Katherine Simon ’15 is part of an Earlham legacy that stretches back through generations on her father’s side. Although she is one of many Quakers in her family to attend Earlham, she is the first Quaker Fellow and is part of the first generation of Quaker Fellows.
The Quaker Fellows Program grew out of a renewed effort to attract Quaker students to the College. Meant to prepare students to be agents of change in the world, the program focuses on spirituality, community and leadership development and targets students interested in Quakerism who are serious about serving as leaders in their communities, developing tools for social transformation and living a life grounded in spirit.
“Being a Quaker Fellow has allowed me to learn more about myself and apply that to my time at Earlham, in the world and at home,” says Simon. Yet, she has also found a support system within Quaker Fellows.
“We don’t see each other every day,” Simon explains, “but there’s a common thread between us.” The fellows are “from all the corners of Earlham” allowing her to bond with a pool of people with which she wouldn’t otherwise.
Simon applied her self-exploration to the world when she traveled to Jordan and joined Dozan Wa Awtar (Dozan), an international choir that emphasizes diversity and peace, which is one of the Quaker Testimonies. This experience was a factor in Simon’s decision to study Peace and Global Studies (PAGS), a major that allows her to explore the world with more of a Quaker perspective. Jordan became the obvious study abroad choice because she hopes to minor in Middle Eastern Studies and Arabic. It also made the most sense because the conflict in and around that area gave Simon the opportunity to explore diplomacy and non-profit work. Also while in Jordan, Simon completed Mellon-funded research about whether music could be an instrument for conflict resolution through her experiences and conversations with Dozan members.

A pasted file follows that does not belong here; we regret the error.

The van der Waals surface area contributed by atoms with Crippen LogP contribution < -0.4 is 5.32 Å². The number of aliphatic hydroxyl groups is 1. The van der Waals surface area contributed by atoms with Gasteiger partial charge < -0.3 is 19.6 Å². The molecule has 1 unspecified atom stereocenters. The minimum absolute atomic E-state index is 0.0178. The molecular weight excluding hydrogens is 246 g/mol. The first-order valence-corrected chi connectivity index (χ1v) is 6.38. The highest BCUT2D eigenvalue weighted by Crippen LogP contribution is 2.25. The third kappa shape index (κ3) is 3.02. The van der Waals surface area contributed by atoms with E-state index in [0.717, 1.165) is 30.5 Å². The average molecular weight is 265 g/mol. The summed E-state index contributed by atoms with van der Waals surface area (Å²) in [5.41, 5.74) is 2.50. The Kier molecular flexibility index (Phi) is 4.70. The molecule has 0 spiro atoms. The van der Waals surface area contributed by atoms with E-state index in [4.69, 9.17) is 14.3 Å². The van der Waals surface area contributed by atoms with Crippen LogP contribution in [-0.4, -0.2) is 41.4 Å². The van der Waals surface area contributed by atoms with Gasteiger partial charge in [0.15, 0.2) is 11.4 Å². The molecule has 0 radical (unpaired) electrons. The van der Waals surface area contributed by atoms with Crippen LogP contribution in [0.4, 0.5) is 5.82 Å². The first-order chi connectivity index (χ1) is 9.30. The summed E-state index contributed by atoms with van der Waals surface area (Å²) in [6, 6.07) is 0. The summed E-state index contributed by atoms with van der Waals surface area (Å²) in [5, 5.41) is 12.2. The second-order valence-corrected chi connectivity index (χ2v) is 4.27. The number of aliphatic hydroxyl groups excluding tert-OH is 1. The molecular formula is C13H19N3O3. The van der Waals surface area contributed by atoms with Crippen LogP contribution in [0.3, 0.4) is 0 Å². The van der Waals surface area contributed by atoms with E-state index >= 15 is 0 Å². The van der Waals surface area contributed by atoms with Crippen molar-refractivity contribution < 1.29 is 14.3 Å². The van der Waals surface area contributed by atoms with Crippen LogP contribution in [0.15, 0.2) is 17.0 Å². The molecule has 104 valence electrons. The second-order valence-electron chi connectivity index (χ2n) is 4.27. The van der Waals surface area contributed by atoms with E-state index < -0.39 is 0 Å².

“Music can be a universal language that people can bond over,” she says. “You can come from different countries and different walks of life but if you sing or play an instrument, there’s a common passion.”
Simon has been very involved with the Quaker population on campus by being a Quaker Fellow, attending Earlham Young Friends (EYF) and co-convening Quaker House, one of Earlham’s theme houses. Quaker House strives to provide a space that allows for exploring Quakerism and what it means to the individual. All decisions are made through consensus, and students welcome people into their home for open worship and meals. Simon explains that it’s “a really warm and caring atmosphere which also includes some craziness and excitement.”
The Earlham Lens
Simon’s experiences as a Quaker Fellow and PAGS major have made her love Earlham. She says she knew she would enroll when she got “that feeling” you get from the right college. That feeling has lasted.
“There are so many things I love about Earlham,” she says, “I love the community you develop. I love Earlham’s campus. There are just so many places you can go to relax and be comfortable.”